Thinning the Social Me

I posted this status update on Facebook at 6:19pm today:


It was a somewhat difficult decision, one that I have actually been pondering for the last couple of weeks. Actually, I guess it started a month or so before the election. I deleted my account once before, back in May 2008 but I went back in July of the same year because apparently I’m a glutton for punishment.

I’ve grown weary of most of the “stuff” I see on Facebook. Even though I had all my “friends” sorted into various lists so I could control what I would see, it just got to be too much… work. Add to that Facebook’s ever-and-always changing Terms of Service, and questionable security and privacy policies and practices that continually seem to get more and more un-private.

I’ve only chosen to deactivate my account for the moment. If things go as I hope, I’ll ask that my account be deleted in a couple of weeks. Not that I’m betting Facebook ever really deletes anything.

Those of you who follow me on Twitter might have noticed I have been absent from there as well. While my account it still active, I haven’t really used it other than to reply to someone who asked me something. I stopped using it mainly because it turned into a chat room of sorts which became more than annoying considering the original purpose of Twitter. I haven’t deleted my Twitter account yet, but I’ve been considering it.

Then there’s Instagram. Which is a service I love. Well, loved. With the recent Terms of Service change Instagram announced–which is now owned by Facebook–I’ve decided it is time to back off using these “free” services. The TOS change started a firestorm that I don’t think Instagram/Facebook was prepared for. And I wonder if it was a testing ground to a similar change on Facebook itself.

It’s not so much Instagram possibly selling my photos that bothers me, even though I’d like to make some money off of something I took. What bothers me is the fact they and third-parties can use my name and information in advertisements without my consent:

2. Some or all of the Service may be supported by advertising revenue. To help us deliver interesting paid or sponsored content or promotions, you agree that a business or other entity may pay us to display your username, likeness, photos (along with any associated metadata), and/or actions you take, in connection with paid or sponsored content or promotions, without any compensation to you.

Add to that the next entry in their TOS:

3. You acknowledge that we may not always identify paid services, sponsored content, or commercial communications as such.

What if my likeness, name, or photo showed up on something I’m opposed to? Like maybe an advertisement for some anti-gay company or church? On top of that, they can essentially post as me and not tell anyone it’s an advertisement. And there’s nothing I could do about it per the updated TOS. No bueno!

Instagram has since backed off some of the changes to the TOS after the proverbial shit hit the fan. But the damage has been done as far as I’m concerned, and nothing was addressed (so far) with the specific concerns I mentioned above.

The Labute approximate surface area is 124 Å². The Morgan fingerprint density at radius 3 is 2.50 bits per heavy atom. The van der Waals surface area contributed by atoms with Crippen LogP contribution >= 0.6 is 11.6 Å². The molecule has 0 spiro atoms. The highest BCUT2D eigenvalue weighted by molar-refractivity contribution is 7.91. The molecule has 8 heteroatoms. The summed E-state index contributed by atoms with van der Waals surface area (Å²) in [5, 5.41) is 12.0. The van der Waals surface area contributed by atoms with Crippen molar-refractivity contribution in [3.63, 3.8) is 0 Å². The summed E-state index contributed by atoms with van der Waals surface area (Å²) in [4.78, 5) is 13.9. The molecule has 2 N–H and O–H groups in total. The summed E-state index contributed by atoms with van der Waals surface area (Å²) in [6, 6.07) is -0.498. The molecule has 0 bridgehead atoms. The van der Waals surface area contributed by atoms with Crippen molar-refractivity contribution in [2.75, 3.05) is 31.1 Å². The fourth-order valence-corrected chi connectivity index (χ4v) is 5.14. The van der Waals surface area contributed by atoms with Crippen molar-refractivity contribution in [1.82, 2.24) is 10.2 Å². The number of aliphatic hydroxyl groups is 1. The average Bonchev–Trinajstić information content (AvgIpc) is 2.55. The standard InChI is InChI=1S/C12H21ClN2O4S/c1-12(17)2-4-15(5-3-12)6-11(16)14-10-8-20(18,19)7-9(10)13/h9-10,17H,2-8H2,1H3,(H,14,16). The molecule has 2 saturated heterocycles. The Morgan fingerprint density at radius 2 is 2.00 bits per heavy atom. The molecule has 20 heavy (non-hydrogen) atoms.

I haven’t deleted that account yet either. But it’s on my list to get chopped soon enough.

All that said, my biggest reason for leaving most of these “free” services is that I/we actually have zero control over what happens with my/our data once it’s posted on these social sites. Granted, with the Internet, once something is posted it’s pretty much out there. But at least I have some control if it’s posted in a location I own and maintain. Like here on my blog. And if it ends up somewhere I don’t want it to, I always have the right to file a DMCA (Digital Millennium Copyright Act) notice.

Hopefully my booting these services will allow me to focus more on my blog. Hopefully. Because I have enough to distract me already.

The only thing I’m going to miss is the goings on of some former bloggers that have moved on to just Facebook. 🙁

Until next time...

14 thoughts on “Thinning the Social Me

  1. I deleted my Facebook almost 3 years ago now because I didn’t want to be in touch with most of the people I had there, and I don’t miss it at all. I debated reopening one a few times since but for the reasons you list, I never have and I’m glad. I only have the blog. I probably put way too much on there but I feel OK about it. It’s the only social media I have, so I pay good attention to it.

    Good luck with your decisions. I hope it goes as you wanted.

  2. I think this sensible to focus and limit your creativity to fewer vistas; and for selfish reasons I am glad you are choosing blogging for your means of expression.

    1. That still doesn’t deal with the security and privacy issues with Facebook, and other networks. From a web developer standpoint, you should see the tracking links that Facebook drops in your browser. They know where you’re going and what you’re doing with every click on websites that aren’t Facebook. Add to that, especially with Facebook: if I lock down my account, those settings are actually ignored when a friend on my list shares contact info with an app they have installed or a game they play. It’s kind of like that whole thought of having sex with one person and you’ve had sex with every person they’ve had sex with.

  3. Considering the same: FB is so mutable, unstable, unpredictable. I’ll likely keep bit as a marketing tool if anything, ugh. That almost seems necessary these days: if you aren’t on Facebook, you’re nowhere. Doesn’t matter if you have a web site or blog – that’s soooo old school.

  4. I don’t use Facebook socially as much as I used to. I still post items every once-n-a-while, but I mostly use it for updating information about my office (like links to creative/graphic/web stories) or to connect with my cousin in Europe. It’s easier than email.

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